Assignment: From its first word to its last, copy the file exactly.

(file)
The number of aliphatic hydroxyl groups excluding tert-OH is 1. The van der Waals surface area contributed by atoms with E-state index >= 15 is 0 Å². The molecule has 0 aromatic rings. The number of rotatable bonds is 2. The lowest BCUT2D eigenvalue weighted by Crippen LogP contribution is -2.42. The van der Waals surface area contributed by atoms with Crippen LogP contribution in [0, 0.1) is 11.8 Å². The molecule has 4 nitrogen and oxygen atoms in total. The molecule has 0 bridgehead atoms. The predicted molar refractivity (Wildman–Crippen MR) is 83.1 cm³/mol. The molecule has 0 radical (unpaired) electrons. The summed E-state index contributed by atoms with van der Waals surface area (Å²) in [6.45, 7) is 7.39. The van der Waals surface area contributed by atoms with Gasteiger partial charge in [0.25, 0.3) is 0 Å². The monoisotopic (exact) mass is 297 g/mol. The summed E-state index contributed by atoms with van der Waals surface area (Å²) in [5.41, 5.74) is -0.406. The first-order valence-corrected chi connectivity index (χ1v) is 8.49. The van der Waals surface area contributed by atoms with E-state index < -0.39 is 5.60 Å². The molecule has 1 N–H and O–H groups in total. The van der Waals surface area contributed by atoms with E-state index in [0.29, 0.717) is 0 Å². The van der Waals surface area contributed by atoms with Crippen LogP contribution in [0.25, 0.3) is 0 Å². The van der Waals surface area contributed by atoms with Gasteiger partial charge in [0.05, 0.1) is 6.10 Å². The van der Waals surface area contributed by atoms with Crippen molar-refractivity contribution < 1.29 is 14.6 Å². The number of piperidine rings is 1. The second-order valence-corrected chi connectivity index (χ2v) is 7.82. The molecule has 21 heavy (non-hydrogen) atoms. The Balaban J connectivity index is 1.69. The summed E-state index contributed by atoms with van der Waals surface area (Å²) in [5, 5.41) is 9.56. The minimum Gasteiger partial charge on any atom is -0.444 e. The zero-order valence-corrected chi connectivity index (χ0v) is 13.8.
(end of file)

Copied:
The number of aliphatic hydroxyl groups excluding tert-OH is 1. The van der Waals surface area contributed by atoms with E-state index >= 15 is 0 Å². The molecule has 0 aromatic rings. The number of rotatable bonds is 2. The lowest BCUT2D eigenvalue weighted by Crippen LogP contribution is -2.42. The van der Waals surface area contributed by atoms with Crippen LogP contribution in [0, 0.1) is 11.8 Å². The molecule has 4 nitrogen and oxygen atoms in total. The molecule has 0 bridgehead atoms. The predicted molar refractivity (Wildman–Crippen MR) is 83.1 cm³/mol. The molecule has 0 radical (unpaired) electrons. The summed E-state index contributed by atoms with van der Waals surface area (Å²) in [6.45, 7) is 7.39. The van der Waals surface area contributed by atoms with Gasteiger partial charge in [0.25, 0.3) is 0 Å². The monoisotopic (exact) mass is 297 g/mol. The summed E-state index contributed by atoms with van der Waals surface area (Å²) in [5.41, 5.74) is -0.406. The first-order valence-corrected chi connectivity index (χ1v) is 8.49. The van der Waals surface area contributed by atoms with E-state index < -0.39 is 5.60 Å². The molecule has 1 N–H and O–H groups in total. The van der Waals surface area contributed by atoms with E-state index in [0.29, 0.717) is 0 Å². The van der Waals surface area contributed by atoms with Crippen LogP contribution in [0.25, 0.3) is 0 Å². The van der Waals surface area contributed by atoms with Gasteiger partial charge in [0.05, 0.1) is 6.10 Å². The van der Waals surface area contributed by atoms with Crippen molar-refractivity contribution < 1.29 is 14.6 Å². The number of piperidine rings is 1. The second-order valence-corrected chi connectivity index (χ2v) is 7.82. The molecule has 21 heavy (non-hydrogen) atoms. The Balaban J connectivity index is 1.69. The summed E-state index contributed by atoms with van der Waals surface area (Å²) in [5, 5.41) is 9.56. The minimum Gasteiger partial charge on any atom is -0.444 e. The zero-order valence-corrected chi connectivity index (χ0v) is 13.8.